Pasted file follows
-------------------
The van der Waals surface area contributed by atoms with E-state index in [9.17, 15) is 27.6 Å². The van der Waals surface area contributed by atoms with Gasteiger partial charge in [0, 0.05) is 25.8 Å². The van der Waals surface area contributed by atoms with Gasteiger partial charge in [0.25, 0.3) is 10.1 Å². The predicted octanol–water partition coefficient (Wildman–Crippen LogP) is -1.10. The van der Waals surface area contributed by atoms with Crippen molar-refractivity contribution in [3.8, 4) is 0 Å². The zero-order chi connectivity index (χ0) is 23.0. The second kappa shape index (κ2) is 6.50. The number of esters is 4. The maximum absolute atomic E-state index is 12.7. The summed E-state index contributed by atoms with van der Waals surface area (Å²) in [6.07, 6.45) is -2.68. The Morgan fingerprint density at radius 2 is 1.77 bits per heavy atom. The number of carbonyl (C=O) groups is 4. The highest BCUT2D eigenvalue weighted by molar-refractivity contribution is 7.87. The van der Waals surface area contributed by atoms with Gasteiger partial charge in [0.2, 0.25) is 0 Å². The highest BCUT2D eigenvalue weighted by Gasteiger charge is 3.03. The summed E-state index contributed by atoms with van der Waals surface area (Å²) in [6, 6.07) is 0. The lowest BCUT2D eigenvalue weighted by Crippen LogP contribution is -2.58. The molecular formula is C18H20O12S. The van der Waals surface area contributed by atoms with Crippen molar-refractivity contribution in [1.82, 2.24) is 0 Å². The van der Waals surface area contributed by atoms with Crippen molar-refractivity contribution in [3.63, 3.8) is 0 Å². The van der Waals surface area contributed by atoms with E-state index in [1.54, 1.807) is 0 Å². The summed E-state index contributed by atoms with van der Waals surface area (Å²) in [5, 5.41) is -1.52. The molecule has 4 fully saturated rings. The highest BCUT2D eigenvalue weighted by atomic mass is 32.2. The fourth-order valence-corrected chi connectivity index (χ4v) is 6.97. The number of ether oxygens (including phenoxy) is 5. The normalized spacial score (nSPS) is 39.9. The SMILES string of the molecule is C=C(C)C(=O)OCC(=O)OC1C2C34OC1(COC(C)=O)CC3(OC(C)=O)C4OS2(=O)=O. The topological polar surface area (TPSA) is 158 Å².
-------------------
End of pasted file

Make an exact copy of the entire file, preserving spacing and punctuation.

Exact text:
The van der Waals surface area contributed by atoms with E-state index in [9.17, 15) is 27.6 Å². The van der Waals surface area contributed by atoms with Gasteiger partial charge in [0, 0.05) is 25.8 Å². The van der Waals surface area contributed by atoms with Gasteiger partial charge in [0.25, 0.3) is 10.1 Å². The predicted octanol–water partition coefficient (Wildman–Crippen LogP) is -1.10. The van der Waals surface area contributed by atoms with Crippen molar-refractivity contribution in [3.8, 4) is 0 Å². The zero-order chi connectivity index (χ0) is 23.0. The second kappa shape index (κ2) is 6.50. The number of esters is 4. The maximum absolute atomic E-state index is 12.7. The summed E-state index contributed by atoms with van der Waals surface area (Å²) in [6.07, 6.45) is -2.68. The Morgan fingerprint density at radius 2 is 1.77 bits per heavy atom. The number of carbonyl (C=O) groups is 4. The highest BCUT2D eigenvalue weighted by molar-refractivity contribution is 7.87. The van der Waals surface area contributed by atoms with Gasteiger partial charge in [0.2, 0.25) is 0 Å². The highest BCUT2D eigenvalue weighted by Gasteiger charge is 3.03. The summed E-state index contributed by atoms with van der Waals surface area (Å²) in [6, 6.07) is 0. The lowest BCUT2D eigenvalue weighted by Crippen LogP contribution is -2.58. The molecular formula is C18H20O12S. The van der Waals surface area contributed by atoms with Crippen molar-refractivity contribution in [1.82, 2.24) is 0 Å². The van der Waals surface area contributed by atoms with Crippen molar-refractivity contribution in [3.63, 3.8) is 0 Å². The van der Waals surface area contributed by atoms with E-state index in [1.54, 1.807) is 0 Å². The summed E-state index contributed by atoms with van der Waals surface area (Å²) in [5, 5.41) is -1.52. The molecule has 4 fully saturated rings. The highest BCUT2D eigenvalue weighted by atomic mass is 32.2. The fourth-order valence-corrected chi connectivity index (χ4v) is 6.97. The number of ether oxygens (including phenoxy) is 5. The normalized spacial score (nSPS) is 39.9. The SMILES string of the molecule is C=C(C)C(=O)OCC(=O)OC1C2C34OC1(COC(C)=O)CC3(OC(C)=O)C4OS2(=O)=O. The topological polar surface area (TPSA) is 158 Å².